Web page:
Good Times – and Places – in Scotland
We at BTSB looove Scotland! Check out Laura’s Scotland article from last year. In March I took a semi-spontaneous trip to Scotland with a bunch of friends. We had decided to go in a fit of late night wanderlust after a night of some university partying about a month before. The great thing about it was that we actually ended up executing this plan, conceived after midnight and a few glasses of wine!
It was the first time in the land of the unicorns for all of us, and also our first time arranging our accommodation through Airbnb – which, by the way, worked out really well, in case you are considering it. We got our own apartment with all its comforts and amenities – for a really good price. The place was very nice and everything with the owner went smoothly.
Here are some of my favorite places and experiences from the trip.
Arthur’s Seat is the highest point in Holyrood Park, just a short walk away from Edinburgh’s old town. If you like nature and are ready for a bit of a hike, this is a great way to do it without having to go out of your way to actually get to a place where you can hike. Ultimately though, Arthur’s Seat is for anyone who likes nice views since it certainly boasts the best ones in Edinburgh. Reaching the top can get surprisingly sweaty and tough – you won’t realize how high it really is until you’re there climbing – but the result is worth it, as Arthur’s Seat overlooks the city, the sea and the highlands all at the same time. Highly recommended, this was one of my absolute favorite things about the whole trip.
The Elephant House
What can a devoted Harry Potter –fan do? The Elephant House in Edinburgh is the café where J.K. Rowling wrote the first installment of the series – by hand. Nowadays the café doesn’t shy away from its fame acquired by a twist of fate, as the façade tells passers-by that they are walking past the “birth-place of Harry Potter”. Other than that, you can see the café’s Harry Potter history in the bathrooms, which are full of Potter-related inscriptions from fans all around the world. The café hasn’t abused its fame, though: the prices are reasonable, the food is good and the place hasn’t become a junkyard of Potter-memorabilia, but has rather retained its original spirit.
University of Edinburgh
The University of Edinburgh has quite the variety of buildings; many of them are uglier than our own Porthania, and not really worth visiting. However, the Law School building of the university has the charm and feel of an old, traditional British university, with its brown stone, symmetrical features and a beautiful courtyard. It is worth visiting simply for the atmosphere – and the photos.
Arthur’s Seat didn’t take away our desire to climb some more! For a slightly less hardcore climb for nice views around the Edinburgh, go for Calton Hill. The ancient Greek style temples and buildings are a beautiful and quaint add to the backdrop that is the city. Here you are at the very center of everything: bagpipes can be heard from somewhere down below and the atmosphere couldn’t be more quintessentially Scottish. Calton Hill is one of the most well-known tourist attractions of Edinburgh – but it is not crowded and it is free!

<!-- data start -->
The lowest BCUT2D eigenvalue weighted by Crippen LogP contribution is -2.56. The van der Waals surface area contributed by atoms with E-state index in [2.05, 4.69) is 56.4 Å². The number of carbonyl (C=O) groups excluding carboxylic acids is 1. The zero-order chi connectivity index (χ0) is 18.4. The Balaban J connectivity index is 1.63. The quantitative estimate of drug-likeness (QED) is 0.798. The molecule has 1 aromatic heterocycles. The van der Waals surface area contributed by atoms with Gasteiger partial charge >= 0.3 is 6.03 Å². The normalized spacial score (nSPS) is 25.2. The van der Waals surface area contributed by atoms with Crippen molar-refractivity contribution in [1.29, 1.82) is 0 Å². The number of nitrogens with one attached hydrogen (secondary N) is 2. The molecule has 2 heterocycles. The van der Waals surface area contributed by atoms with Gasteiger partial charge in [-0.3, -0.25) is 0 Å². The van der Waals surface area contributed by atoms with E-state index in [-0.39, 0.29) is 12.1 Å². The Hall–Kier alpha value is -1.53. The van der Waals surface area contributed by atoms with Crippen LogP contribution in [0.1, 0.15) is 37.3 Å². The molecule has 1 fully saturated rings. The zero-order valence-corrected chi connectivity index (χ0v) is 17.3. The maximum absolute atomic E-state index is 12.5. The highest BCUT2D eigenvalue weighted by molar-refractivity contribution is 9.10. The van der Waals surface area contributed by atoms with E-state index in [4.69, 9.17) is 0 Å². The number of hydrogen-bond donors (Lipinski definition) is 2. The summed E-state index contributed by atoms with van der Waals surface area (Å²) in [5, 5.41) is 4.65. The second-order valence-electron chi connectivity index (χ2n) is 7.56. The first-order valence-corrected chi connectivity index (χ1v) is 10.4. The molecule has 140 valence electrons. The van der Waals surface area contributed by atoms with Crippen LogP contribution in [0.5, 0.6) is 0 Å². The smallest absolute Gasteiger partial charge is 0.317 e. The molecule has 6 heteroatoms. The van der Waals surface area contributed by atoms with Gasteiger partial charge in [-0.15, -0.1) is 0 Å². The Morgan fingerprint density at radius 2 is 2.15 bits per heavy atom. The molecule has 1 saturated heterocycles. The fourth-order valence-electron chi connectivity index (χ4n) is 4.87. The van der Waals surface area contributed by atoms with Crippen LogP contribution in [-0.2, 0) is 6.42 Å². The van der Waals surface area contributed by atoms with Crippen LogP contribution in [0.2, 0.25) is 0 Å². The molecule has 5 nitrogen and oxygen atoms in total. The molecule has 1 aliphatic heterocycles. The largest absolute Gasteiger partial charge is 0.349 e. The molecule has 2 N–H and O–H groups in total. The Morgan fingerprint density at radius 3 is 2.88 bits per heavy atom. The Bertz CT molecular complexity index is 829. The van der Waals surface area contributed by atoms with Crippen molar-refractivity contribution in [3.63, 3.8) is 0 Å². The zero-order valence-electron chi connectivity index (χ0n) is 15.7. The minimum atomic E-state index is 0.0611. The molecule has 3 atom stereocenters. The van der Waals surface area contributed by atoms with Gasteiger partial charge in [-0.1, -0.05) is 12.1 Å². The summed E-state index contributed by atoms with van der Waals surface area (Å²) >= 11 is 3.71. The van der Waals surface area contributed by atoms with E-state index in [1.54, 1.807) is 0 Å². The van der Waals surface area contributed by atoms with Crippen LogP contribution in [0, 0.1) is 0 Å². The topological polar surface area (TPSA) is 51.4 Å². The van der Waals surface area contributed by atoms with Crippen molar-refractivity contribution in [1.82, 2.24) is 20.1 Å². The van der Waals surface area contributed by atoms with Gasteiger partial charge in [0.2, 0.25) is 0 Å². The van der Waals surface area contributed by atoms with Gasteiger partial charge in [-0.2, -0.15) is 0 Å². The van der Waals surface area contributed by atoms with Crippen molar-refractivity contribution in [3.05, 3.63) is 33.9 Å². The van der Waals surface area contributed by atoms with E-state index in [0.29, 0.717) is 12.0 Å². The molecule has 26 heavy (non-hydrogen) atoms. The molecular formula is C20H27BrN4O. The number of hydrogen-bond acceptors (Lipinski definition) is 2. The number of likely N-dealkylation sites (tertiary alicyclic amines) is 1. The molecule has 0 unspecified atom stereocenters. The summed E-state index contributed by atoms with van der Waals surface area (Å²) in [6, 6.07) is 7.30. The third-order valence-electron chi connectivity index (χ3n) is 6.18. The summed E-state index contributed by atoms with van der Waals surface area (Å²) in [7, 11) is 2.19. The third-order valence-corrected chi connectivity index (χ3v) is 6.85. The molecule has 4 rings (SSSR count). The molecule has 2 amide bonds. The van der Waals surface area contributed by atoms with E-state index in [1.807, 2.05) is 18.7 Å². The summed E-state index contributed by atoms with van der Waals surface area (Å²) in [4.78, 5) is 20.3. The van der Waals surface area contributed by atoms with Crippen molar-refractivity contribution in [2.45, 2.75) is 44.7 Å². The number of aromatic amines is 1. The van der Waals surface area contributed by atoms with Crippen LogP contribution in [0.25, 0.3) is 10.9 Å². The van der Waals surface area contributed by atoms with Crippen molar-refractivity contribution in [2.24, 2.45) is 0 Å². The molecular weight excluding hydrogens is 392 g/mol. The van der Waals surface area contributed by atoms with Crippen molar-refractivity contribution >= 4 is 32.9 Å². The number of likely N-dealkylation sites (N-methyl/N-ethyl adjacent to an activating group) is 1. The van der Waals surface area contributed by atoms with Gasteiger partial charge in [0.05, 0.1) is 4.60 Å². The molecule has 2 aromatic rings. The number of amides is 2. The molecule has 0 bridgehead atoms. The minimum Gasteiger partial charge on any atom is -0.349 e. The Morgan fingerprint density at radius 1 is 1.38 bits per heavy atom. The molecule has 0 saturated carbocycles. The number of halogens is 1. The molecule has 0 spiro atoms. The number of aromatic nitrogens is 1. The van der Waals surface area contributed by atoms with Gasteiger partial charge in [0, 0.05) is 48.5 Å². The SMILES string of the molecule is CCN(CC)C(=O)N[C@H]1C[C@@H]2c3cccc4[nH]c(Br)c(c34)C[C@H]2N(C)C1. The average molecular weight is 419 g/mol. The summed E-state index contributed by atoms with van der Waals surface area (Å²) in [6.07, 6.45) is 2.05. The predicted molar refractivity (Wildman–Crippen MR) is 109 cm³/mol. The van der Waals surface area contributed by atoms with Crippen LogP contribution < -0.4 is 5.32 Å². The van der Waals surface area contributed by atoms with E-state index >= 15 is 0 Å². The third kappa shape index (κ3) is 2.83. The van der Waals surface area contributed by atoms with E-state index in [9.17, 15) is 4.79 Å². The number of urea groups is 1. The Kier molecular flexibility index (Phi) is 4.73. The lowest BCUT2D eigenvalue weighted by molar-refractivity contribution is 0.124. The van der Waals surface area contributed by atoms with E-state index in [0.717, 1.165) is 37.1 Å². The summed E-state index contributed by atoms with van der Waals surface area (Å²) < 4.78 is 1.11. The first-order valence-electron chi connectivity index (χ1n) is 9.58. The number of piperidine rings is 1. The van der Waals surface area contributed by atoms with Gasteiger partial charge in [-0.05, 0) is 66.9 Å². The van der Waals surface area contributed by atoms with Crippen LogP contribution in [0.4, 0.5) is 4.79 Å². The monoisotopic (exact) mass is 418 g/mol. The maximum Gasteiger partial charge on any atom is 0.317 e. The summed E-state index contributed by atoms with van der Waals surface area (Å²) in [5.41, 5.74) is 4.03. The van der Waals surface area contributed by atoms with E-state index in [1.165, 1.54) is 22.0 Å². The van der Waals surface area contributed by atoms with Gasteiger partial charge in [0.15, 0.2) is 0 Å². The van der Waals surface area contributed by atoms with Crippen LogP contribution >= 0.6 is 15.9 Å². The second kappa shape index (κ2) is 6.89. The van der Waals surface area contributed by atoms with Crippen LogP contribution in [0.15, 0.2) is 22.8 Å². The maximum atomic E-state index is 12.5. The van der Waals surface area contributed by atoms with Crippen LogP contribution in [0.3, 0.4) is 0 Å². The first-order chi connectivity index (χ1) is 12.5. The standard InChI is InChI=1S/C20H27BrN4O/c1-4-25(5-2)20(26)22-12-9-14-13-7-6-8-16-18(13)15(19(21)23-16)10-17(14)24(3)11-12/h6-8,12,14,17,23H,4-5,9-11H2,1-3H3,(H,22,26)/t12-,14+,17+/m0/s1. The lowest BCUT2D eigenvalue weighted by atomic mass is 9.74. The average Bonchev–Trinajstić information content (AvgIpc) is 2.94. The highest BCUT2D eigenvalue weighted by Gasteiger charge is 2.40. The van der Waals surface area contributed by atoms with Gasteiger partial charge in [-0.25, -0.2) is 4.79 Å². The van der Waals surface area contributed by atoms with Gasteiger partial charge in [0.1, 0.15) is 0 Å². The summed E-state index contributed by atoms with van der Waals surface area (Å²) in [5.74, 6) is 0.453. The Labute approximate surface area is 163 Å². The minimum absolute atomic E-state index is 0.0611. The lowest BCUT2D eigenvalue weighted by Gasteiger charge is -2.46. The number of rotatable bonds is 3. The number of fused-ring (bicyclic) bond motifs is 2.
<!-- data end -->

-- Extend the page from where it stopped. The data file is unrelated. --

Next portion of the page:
Old Town Edinburgh
The heart and soul of Edinburgh is the old town. We were lucky enough to have our apartment situated in the very center of it, which was great. Edinburgh is in general a very walkable city, and obviously old town is the most charming part of it. I loved just wandering around the streets – with a bagpipe player always somewhere to be heard – and exploring all the nooks and crannies, and the super narrow alleys that were always called “close” (e.g. “Advocate’s Close”). The old town also had an abundance of nice shops, bars and restaurants, but my favorite thing about it was simply the architecture and the general atmosphere.
Our daytrip to Glasgow included a visit to Necropolis, the old cemetery adjacent to the Glasgow Cathedral (which was beautiful itself). Necropolis is situated on a hill overlooking the city, and has a variety of interesting old graves. Quite memorable among the graveyards I’ve visited, Necropolis was very green and pretty already in March, and made for a nice day walk in a peaceful environment high up over the city.
There are no words of enough praise for Drygate, our accidental find upon coming down from Necropolis. This brewery houses a restaurant of the same name, selling craft beer (that even our beer-haters liked) straight from the adjacent room. And the food is heavenly; you get ciabattas and burgers with different fillings on the side for you to assemble yourself. The sides were clearly well thought out, since all of us had a flavor combination that just made our taste buds sing. And on top of it all – the prices were very student-friendly, and the atmosphere rad. If you’re in Glasgow, Drygate is a must.
Buchanan Street is the main pedestrian shopping street of Glasgow. It houses all the chain stores, malls and cafés you’d possibly want to stop by, plus all kinds of cute speciality stores, like the place that had all kinds of papers, notebooks, calendars and maps you could wish for. For some stellar Scottish retail therapy and true big city vibes, this bustling street is the place to go! (Also worth checking out is the nearby Argyle Street – a store specifically dedicated to American candy, anyone?)
All photos by Eveliina Kammonen.